A mysterious cult has decided to take a new direction in giving Victor, a hard working trusted member, a promotion. However, his cruel minded disciples have decided to take action of their own. Growing tired of their monotonous plans, they begin to take their malevolent acts one step further. In a world seemingly far removed from Victor’s, two young girls, Annabel and Tina, are trying to make changes in their own lives. Annabel prepares for a second date with Jerry, a man she met online, while Tina keeps focused on an important meeting that is sure to open up new doors in her life. Soon these two worlds collide as Annabel and Tina find themselves deep within the belly of the beast, and the long, dark history of a secret organization is revealed.
Studies have found that approximately one in every three relationships begin online. That’s a rather jarring statistic, coupled with the speed at which the internet has blossomed in its short existence. At this rate, we could reach a time in the foreseeable future when the amount of relationships that start online eclipses those that are not. And while it’s great that the pool of potential mates has expanded with the popularity of internet dating, there also comes an inherent question of safety.
We’ve all heard the horror stories of online predators. It has become something of an urban legend, but the threat is real. Unsurprisingly, this fear has become the subject of a number of movies. At this point, the story of internet dating gone wrong has been fairly played out.
I bring this up because it would have been very easy for Livestock scribes Christopher Di Nunzio (who also directs) and Melanie Kotoch to write yet another hackneyed internet predator film. Instead, they managed to do something interesting with the plot device. I was pleasantly surprised to find that the script had a couple more tricks up its sleeve as well.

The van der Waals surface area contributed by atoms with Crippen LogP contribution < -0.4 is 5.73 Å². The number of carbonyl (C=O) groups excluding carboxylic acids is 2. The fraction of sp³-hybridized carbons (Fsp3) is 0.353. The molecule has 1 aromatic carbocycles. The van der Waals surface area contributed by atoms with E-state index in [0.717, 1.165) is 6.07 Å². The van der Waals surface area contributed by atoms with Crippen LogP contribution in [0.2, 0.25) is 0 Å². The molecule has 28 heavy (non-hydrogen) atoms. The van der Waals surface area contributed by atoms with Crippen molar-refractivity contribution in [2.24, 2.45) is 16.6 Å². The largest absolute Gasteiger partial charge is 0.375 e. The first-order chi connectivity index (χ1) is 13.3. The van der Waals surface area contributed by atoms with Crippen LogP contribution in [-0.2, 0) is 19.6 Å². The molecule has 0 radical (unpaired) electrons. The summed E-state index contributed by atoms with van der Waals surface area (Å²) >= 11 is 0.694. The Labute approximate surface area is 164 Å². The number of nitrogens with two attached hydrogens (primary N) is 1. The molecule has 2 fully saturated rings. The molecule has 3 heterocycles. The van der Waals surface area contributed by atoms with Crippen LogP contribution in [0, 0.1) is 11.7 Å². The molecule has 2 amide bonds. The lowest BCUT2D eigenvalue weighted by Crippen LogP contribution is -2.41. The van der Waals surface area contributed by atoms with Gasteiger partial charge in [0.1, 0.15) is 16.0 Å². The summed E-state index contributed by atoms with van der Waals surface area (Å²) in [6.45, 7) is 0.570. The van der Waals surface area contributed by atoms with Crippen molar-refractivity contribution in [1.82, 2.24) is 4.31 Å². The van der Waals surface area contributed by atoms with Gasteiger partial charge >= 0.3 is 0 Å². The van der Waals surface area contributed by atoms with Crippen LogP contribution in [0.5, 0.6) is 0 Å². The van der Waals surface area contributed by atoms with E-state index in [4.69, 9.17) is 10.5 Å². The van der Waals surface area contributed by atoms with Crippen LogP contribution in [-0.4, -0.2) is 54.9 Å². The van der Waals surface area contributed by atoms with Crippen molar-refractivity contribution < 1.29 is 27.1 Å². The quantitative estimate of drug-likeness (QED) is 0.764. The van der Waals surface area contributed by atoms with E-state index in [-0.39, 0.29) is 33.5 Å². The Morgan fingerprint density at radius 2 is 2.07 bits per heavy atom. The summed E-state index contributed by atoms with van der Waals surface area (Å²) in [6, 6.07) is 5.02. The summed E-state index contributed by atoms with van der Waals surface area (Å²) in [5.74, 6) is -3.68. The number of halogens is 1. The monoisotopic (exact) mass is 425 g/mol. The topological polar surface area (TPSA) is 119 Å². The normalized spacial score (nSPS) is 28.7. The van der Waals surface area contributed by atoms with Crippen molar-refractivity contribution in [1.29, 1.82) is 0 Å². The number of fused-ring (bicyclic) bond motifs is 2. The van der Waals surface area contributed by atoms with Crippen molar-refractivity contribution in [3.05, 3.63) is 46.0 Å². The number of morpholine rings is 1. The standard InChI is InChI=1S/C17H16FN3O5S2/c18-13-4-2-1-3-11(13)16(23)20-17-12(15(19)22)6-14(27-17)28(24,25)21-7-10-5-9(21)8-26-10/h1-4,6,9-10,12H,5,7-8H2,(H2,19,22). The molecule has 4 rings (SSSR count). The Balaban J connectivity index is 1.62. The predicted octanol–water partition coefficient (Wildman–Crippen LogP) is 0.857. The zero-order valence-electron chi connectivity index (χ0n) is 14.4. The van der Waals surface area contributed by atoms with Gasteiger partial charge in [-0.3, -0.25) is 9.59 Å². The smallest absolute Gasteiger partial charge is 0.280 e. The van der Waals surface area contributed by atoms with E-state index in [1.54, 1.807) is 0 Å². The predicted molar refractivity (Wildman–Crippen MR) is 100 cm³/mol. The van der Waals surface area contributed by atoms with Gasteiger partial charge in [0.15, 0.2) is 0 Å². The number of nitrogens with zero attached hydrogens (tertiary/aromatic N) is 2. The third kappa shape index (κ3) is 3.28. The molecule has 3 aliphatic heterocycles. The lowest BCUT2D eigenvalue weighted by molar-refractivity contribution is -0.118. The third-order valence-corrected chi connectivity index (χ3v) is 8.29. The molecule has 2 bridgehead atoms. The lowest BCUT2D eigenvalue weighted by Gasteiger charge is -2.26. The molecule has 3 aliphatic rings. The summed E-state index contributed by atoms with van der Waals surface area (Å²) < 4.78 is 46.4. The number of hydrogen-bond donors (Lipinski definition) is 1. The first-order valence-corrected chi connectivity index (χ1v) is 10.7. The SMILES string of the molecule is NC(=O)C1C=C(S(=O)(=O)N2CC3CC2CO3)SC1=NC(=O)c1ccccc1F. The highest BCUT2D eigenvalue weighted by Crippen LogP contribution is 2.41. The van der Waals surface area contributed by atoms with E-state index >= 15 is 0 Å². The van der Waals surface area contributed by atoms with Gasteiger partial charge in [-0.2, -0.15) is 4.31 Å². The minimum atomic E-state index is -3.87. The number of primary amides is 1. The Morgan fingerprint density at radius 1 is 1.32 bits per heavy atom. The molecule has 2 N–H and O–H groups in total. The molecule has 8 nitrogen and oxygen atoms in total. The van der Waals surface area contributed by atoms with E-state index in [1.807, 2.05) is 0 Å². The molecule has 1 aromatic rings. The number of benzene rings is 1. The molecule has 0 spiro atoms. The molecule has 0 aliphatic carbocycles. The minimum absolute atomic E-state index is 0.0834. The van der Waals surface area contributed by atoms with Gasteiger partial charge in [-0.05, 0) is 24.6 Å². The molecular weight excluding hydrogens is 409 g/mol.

As the film opens, we meet Victor Corsi (Fiore Leo). Despite his stature, Corsi is clearly nervous as he waits in the back seat of a black car. Edgar Ozera (Robert Hines, who looks like a creepier, husky version of John Malkovich) soon joins him to discuss business. It seems that Edgar is a superior in a mob known as The Pack, and Victor is being promoted for his good work and loyalty.
The key word is “seems.” While the movie begins like a Quentin Tarantino-inspired gangster movie – including his penchant for long, dialogue-heavy scenes, only much more arduous – it is later revealed that the mysterious Pack is actually a cult of sorts. Another twist is encountered when the group turns out to be made up of bloodsucking vampires; a refreshingly subtle take on the creatures.
Livestock certainly deserves credit for originality. We get a nice splash of horror wrapped in a dark drama with a crime motif. But the vampire gang is not the only focal point of the film. Remember the online dating aspect I mentioned? Annabel (Johanna Gorton) is pursuing a relationship with Anthony (Michael Reardon), a man she met on the internet. Anthony’s sly demeanor makes him a red herring briefly, until the two are attacked by The Pack. There is yet another subplot involving Annabel’s friends. Unbeknownst to the characters, they are all intertwined.
With all of this going on, you may expect a long movie. In fact, Livestock runs a scant hour and fifteen minutes. It’s even more brief if you factor in the credits and shorter still if a heavy-handed editor were to remove the copious filler. There are many extraneous, drawn out sequences that do nothing to advance the plot nor to develop the characters. Kotoch edited the film, and having also co-written the script, it was likely difficult to cut footage from her perspective.
Although the picture is short, it is a slow burner. Its biggest problem, however, is that the ending offers very little payoff. The entire duration is spent building up to something that should be at least sizable, but it instead just seems to trail off at the end. In addition to the pacing, the film falls victim to the pitfalls of many low budget, independent productions, including inexperienced actors, poor lighting, a cheap score and other such amateur mistakes.
Livestock shows potential and ambition for Di Nunzio as a filmmaker, but it was not fully harnessed this time around. Its originality and twists are admirable, but the final product fails to deliver on any other level. With more time, a re-write of the script and a bigger budget, the movie could be great; as it stands, however, it falls short.